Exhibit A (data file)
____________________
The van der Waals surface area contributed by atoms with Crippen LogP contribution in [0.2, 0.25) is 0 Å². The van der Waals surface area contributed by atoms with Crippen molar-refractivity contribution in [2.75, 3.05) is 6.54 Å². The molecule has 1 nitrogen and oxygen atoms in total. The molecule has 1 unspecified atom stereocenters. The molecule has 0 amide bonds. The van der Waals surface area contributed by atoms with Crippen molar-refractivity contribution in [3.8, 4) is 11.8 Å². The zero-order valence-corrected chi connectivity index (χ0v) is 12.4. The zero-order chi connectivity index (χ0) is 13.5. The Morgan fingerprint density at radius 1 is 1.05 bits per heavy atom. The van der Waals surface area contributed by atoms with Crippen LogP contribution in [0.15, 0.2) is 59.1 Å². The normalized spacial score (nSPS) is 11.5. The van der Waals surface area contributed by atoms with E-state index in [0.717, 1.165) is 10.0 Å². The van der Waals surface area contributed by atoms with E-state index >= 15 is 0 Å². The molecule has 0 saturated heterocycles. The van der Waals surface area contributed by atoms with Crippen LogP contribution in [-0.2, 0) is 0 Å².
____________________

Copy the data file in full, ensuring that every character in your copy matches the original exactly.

The van der Waals surface area contributed by atoms with Crippen LogP contribution in [0.2, 0.25) is 0 Å². The van der Waals surface area contributed by atoms with Crippen molar-refractivity contribution in [2.75, 3.05) is 6.54 Å². The molecule has 1 nitrogen and oxygen atoms in total. The molecule has 1 unspecified atom stereocenters. The molecule has 0 amide bonds. The van der Waals surface area contributed by atoms with Crippen molar-refractivity contribution in [3.8, 4) is 11.8 Å². The zero-order valence-corrected chi connectivity index (χ0v) is 12.4. The zero-order chi connectivity index (χ0) is 13.5. The Morgan fingerprint density at radius 1 is 1.05 bits per heavy atom. The van der Waals surface area contributed by atoms with Crippen LogP contribution in [0.15, 0.2) is 59.1 Å². The normalized spacial score (nSPS) is 11.5. The van der Waals surface area contributed by atoms with E-state index in [0.717, 1.165) is 10.0 Å². The van der Waals surface area contributed by atoms with E-state index >= 15 is 0 Å². The molecule has 0 saturated heterocycles. The van der Waals surface area contributed by atoms with Crippen LogP contribution in [-0.2, 0) is 0 Å².